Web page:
The second thought, tied in with the thought above, is the transcript of aninterview that Elder Jeffrey R. Holland had with PBS, during the making of the documentary, “The Mormons.”

Where were you when you heard that the ban was lifted on blacks in the priesthood?

“I can remember exactly where I was. For us that's the "where we [were] when Kennedy was shot," this deep, deep, spiritual, emotional moment in the history of the church. I was a very young commissioner of education, still in my 30s, and I was coming over from my office in the church office building to the suite of General Authority offices for something or other. ... I walked into the office of the General Authority I was going to see, and he said, "Have you heard the news?" This was barely moments out of the temple meeting and the announcement where it was official. And I said: "What news? I haven't heard any news." And he said all worthy men -- regardless of race or status or circumstance -- all worthy men are to receive priesthood.

You're going to think all I do is cry, but this is in the same family as that missionary experience I described to you. I started to cry, and I was absolutely uncontrollable. I felt my way to a chair ... and I sort of slumped from the doorway into the chair and held my head, my face in my hands and sobbed. 

There's no issue in all my life that I had prayed more regarding -- praying that it would change, praying that it would come in due time. I was willing to have the Lord speak, and I was loyal to the position and the brethren and the whole concept, but there was nothing about which I had anguished more or about which I had prayed more. And for that to be said in my lifetime, when I wasn't sure it would happen in my lifetime, ... it was one of the absolute happiest days of my life.”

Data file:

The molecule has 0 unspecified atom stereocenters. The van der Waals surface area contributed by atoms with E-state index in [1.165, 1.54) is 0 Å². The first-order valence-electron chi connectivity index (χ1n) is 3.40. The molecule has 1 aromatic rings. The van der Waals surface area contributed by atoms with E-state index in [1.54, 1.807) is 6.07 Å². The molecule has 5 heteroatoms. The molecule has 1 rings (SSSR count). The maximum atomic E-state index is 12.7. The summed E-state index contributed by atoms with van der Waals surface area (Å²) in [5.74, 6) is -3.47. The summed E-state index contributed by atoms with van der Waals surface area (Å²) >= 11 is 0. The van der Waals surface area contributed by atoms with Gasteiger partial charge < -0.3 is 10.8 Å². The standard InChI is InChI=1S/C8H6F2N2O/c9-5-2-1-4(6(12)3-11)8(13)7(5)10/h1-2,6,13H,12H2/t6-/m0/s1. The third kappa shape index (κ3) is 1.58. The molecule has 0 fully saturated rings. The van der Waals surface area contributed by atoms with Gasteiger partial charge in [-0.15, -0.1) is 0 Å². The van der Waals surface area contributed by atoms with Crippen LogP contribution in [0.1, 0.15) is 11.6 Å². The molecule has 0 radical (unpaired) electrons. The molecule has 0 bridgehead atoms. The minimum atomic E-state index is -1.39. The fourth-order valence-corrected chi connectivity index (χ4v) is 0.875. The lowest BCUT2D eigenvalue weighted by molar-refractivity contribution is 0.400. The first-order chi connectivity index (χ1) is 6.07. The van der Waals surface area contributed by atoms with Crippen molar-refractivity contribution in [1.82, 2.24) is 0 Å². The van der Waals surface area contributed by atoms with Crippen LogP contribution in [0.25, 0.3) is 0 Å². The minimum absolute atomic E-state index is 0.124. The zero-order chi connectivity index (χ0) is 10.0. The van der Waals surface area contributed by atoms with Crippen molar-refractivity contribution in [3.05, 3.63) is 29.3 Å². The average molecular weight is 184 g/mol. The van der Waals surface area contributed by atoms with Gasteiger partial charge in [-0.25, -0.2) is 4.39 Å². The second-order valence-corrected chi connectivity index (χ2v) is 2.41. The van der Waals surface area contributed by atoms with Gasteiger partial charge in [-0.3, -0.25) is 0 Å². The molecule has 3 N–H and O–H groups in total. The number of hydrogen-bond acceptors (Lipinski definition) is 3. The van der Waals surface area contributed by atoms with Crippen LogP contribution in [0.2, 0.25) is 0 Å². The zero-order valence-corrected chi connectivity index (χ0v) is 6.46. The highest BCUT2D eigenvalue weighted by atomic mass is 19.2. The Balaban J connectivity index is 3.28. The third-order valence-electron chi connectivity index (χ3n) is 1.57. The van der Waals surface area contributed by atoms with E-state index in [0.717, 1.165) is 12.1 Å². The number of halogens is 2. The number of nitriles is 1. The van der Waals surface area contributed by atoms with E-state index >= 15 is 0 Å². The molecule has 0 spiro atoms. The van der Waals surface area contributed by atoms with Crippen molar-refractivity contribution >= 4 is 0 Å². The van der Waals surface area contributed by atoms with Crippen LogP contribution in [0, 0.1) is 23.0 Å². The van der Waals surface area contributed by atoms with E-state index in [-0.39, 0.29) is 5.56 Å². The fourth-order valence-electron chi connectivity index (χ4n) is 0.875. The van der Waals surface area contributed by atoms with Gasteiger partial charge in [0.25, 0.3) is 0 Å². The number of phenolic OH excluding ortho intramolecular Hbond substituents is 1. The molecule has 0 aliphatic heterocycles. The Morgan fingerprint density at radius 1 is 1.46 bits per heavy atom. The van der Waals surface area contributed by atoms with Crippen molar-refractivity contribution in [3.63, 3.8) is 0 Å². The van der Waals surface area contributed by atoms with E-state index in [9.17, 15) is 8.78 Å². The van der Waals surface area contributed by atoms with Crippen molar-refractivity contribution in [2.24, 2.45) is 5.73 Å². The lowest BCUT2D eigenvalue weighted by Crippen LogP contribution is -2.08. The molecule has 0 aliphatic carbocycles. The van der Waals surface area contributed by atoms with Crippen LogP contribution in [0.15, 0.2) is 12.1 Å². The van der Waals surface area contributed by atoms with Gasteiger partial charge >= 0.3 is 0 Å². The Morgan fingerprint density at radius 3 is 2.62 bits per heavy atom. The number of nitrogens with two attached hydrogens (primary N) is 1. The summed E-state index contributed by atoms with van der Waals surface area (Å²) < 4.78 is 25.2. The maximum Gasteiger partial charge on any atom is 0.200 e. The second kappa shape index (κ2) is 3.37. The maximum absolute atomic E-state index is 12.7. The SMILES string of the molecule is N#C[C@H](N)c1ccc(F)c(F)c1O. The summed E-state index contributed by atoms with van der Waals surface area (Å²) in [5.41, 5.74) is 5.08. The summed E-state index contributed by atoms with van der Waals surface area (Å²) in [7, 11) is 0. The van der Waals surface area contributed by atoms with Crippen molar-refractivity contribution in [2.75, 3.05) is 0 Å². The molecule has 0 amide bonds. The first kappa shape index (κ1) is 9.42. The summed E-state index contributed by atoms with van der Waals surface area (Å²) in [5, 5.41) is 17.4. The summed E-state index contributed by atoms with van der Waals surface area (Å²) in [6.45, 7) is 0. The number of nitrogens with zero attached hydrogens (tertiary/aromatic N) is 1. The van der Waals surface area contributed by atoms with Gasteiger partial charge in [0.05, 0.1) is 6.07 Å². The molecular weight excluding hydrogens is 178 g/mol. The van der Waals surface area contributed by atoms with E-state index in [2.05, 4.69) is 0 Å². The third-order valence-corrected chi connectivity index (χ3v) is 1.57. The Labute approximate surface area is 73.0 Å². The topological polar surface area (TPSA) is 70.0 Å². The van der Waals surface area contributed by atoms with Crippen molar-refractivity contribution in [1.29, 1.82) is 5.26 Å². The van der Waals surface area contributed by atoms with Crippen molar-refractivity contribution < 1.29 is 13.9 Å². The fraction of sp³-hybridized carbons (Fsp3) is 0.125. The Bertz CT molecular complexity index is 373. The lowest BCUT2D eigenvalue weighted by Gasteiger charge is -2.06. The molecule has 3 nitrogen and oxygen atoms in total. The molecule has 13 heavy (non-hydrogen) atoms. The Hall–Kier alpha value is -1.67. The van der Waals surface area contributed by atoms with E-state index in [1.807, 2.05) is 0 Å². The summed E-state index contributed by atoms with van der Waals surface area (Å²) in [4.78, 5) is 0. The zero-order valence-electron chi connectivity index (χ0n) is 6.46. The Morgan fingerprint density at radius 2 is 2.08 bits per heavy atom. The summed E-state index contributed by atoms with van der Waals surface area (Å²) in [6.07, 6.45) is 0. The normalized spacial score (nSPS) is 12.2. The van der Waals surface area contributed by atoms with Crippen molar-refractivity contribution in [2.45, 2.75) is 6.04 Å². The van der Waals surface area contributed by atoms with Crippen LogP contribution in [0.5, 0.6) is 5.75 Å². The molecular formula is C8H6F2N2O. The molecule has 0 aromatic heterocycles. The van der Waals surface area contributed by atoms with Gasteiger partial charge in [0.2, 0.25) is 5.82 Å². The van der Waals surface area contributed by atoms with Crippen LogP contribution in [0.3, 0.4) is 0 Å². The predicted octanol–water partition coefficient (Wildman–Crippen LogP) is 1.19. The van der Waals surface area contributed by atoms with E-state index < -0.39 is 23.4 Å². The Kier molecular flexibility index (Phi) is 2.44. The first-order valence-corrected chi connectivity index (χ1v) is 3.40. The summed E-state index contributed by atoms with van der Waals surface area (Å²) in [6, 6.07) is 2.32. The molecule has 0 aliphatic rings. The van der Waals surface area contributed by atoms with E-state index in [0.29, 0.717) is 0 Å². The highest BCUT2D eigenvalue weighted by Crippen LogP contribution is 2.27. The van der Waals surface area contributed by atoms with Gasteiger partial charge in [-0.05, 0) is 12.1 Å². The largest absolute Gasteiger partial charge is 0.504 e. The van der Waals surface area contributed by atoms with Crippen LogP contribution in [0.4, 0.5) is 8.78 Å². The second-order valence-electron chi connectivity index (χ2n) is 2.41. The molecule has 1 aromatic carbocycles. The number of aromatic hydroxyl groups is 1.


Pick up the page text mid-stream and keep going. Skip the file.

I rejoice that the gospel, with all of its blessings are available to all of God’s children.  When all worthy men were given the opportunity to receive the Priesthood, it meant that temple work could be done for all.  Men and women could be sealed in the Temple.  Because of Jesus Christ, we can return to live with our families in God’s presence.  Because of the Church’s belief that “all are alike unto God,” we should all love each other as brothers in sisters.

President Hinckley, later in the same address, said:

"I have given you a sampling of significant occasions that have forever touched my life.
They have influenced my thinking and my behavior. They have affected my life in an unforgettable manner.

You likewise will have significant experiences. I hope that you will write them down and keep a record of them, that you will read them from time to time and refresh your memory of these meaningful and significant things.

Some of them may be funny. Some may be of significance only to you. Some of them may be sacred and quietly beautiful. Some may build one upon another until they represent a lifetime of special experience."